Extremely Low Heavy Metal Levels in PittMoss® Potting Soils

Extremely Low Heavy Metal Levels in PittMoss® Potting Soils

August 13, 2020 0 Comments

C. L. Bethke pH.D. – Horticultural Soils and Nutrition Consulting – 7/28/20

 

Concern over the heavy metal content of potting soils is reaching new heights, as the quantity of produce from crops grown in container medium is being consumed at greater rates than ever before.  Recently, it has been noted that some crops tend to absorb and accumulate heavy metals at a greater rate than others.  It is important that the vegetables, herbs, and medicines we consume remain low in heavy metals to avoid adverse health effects.  When ingested or absorbed, heavy metals can produce distortions of normal bodily functions. Repeated and long-term exposure to many heavy metals can lead to physical and neurological degeneration and muscular problems.  Disorders like autism, multiple sclerosis, muscular dystrophy, and Alzheimer’s have often been correlated to excessive and repeated exposure and ingestion of heavy metals.  For these reasons, it is imperative that crops be produced in growing media low in the critical heavy metal levels discussed below. 

Table 1 presents the maximum tolerance levels established by a number of state, national, and international agencies.  Arsenic, cadmium, cobalt, chromium, nickel, lead, selenium, and mercury are of primary concern for crop production. The limits for the described metals, as shown in the table below, are presented using international terms applying to manufactured or processed growing medium (compost/substrate).  Each agency has established maximum levels suitable for use in production of food crops. The Organic Materials Review Institute (OMRI) limits are for organic production, and the Rodale Institute levels refer to vegetable production. The limits set by Washington State appear to be the most restrictive in the United States.   The listed limits by the United States (EPA) are for municipal sludge that is intended for application to agricultural land. The Canadian levels are more restrictive than most US states, and in Europe, the most restrictive standards are in the Netherlands.  An array of those limits is presented in Table 1.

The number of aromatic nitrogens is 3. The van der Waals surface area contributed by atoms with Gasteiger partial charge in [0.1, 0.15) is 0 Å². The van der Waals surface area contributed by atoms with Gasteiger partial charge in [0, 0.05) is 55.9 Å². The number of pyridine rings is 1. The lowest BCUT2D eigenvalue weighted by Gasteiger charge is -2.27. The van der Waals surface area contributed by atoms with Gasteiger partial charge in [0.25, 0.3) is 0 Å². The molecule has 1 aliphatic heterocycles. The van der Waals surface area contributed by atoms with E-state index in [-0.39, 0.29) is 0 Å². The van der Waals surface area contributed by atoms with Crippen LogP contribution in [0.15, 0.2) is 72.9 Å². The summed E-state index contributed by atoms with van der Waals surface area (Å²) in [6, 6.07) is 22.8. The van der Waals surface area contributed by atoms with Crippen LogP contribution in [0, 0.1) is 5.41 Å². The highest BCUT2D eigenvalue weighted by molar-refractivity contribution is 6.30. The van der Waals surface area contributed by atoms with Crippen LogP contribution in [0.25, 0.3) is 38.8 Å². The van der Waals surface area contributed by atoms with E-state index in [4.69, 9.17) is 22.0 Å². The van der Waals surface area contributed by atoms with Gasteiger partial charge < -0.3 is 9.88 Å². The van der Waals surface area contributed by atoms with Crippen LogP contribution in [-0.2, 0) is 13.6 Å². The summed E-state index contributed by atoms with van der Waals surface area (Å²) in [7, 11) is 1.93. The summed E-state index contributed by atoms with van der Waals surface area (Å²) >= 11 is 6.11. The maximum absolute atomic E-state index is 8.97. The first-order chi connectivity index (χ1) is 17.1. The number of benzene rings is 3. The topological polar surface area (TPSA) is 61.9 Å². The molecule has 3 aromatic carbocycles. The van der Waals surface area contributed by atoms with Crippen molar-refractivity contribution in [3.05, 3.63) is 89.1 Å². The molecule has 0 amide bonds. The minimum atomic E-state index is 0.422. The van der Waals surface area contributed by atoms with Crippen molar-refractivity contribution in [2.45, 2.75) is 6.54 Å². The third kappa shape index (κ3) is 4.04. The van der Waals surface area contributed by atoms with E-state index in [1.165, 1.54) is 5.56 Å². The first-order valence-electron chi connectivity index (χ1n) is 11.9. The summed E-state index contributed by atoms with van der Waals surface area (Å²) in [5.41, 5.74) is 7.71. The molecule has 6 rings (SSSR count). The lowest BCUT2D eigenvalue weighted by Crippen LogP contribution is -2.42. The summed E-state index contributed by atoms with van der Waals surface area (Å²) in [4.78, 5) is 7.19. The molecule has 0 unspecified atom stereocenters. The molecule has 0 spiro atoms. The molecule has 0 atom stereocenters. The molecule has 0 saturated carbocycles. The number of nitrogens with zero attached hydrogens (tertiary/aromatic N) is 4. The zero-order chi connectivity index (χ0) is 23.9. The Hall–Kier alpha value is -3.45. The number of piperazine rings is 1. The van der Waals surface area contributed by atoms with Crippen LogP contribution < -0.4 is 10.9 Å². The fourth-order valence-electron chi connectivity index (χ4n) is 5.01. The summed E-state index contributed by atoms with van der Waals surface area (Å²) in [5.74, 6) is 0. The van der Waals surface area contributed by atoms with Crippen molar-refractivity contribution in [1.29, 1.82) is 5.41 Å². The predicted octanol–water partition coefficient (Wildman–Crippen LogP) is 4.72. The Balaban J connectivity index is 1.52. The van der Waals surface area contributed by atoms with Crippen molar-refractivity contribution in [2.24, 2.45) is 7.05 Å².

The heavy metal levels for four PittMoss growing blends are presented in Table 2, with a detailed analyses performed by MicroMacro Analytical Laboratories of Athens, GA. The data is presented on a dry mass basis as parts per million (mg/kg).  It is apparent that all four blends are extremely clean, consisting of some of the lowest heavy metals content available. Note that no mercury or cadmium could be detected at levels as low as 0.2 and 0.1 ppm. Little to no lead, arsenic, selenium, and cobalt could be detected in all four PittMoss blends, with chromium and nickel levels greatly below the established tolerance levels.  With these very low heavy metal levels, PittMoss growers can be assured that their crops will be clean, safe, and healthy.

 

 




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